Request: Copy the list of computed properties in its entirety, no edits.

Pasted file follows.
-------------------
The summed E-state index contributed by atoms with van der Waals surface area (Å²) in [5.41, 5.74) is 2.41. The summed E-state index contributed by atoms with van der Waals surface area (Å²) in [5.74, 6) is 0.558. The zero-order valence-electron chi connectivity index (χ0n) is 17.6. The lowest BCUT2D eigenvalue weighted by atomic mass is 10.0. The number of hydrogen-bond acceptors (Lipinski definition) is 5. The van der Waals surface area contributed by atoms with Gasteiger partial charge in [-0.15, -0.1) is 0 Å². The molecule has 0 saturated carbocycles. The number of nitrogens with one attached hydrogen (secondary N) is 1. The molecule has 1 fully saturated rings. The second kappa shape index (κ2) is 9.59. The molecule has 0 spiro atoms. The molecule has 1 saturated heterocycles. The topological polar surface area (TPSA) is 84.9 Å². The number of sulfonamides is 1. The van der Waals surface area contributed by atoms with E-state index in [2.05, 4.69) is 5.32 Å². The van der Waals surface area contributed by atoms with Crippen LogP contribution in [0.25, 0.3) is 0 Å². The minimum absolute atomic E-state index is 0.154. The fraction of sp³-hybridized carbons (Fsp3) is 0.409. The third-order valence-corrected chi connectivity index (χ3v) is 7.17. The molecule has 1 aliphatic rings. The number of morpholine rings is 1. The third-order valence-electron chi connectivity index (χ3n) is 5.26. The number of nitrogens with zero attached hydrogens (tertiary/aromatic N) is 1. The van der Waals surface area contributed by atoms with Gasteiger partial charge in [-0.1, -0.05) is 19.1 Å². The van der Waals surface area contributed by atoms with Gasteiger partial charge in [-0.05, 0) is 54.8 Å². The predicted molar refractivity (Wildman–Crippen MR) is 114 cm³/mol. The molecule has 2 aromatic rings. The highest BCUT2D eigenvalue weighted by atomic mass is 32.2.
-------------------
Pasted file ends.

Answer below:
The summed E-state index contributed by atoms with van der Waals surface area (Å²) in [5.41, 5.74) is 2.41. The summed E-state index contributed by atoms with van der Waals surface area (Å²) in [5.74, 6) is 0.558. The zero-order valence-electron chi connectivity index (χ0n) is 17.6. The lowest BCUT2D eigenvalue weighted by atomic mass is 10.0. The number of hydrogen-bond acceptors (Lipinski definition) is 5. The van der Waals surface area contributed by atoms with Gasteiger partial charge in [-0.15, -0.1) is 0 Å². The molecule has 0 saturated carbocycles. The number of nitrogens with one attached hydrogen (secondary N) is 1. The molecule has 1 fully saturated rings. The second kappa shape index (κ2) is 9.59. The molecule has 0 spiro atoms. The molecule has 1 saturated heterocycles. The topological polar surface area (TPSA) is 84.9 Å². The number of sulfonamides is 1. The van der Waals surface area contributed by atoms with E-state index in [2.05, 4.69) is 5.32 Å². The van der Waals surface area contributed by atoms with Crippen LogP contribution in [0.25, 0.3) is 0 Å². The minimum absolute atomic E-state index is 0.154. The fraction of sp³-hybridized carbons (Fsp3) is 0.409. The third-order valence-corrected chi connectivity index (χ3v) is 7.17. The molecule has 1 aliphatic rings. The number of morpholine rings is 1. The third-order valence-electron chi connectivity index (χ3n) is 5.26. The number of nitrogens with zero attached hydrogens (tertiary/aromatic N) is 1. The van der Waals surface area contributed by atoms with Gasteiger partial charge in [-0.1, -0.05) is 19.1 Å². The van der Waals surface area contributed by atoms with Gasteiger partial charge in [-0.05, 0) is 54.8 Å². The predicted molar refractivity (Wildman–Crippen MR) is 114 cm³/mol. The molecule has 2 aromatic rings. The highest BCUT2D eigenvalue weighted by atomic mass is 32.2.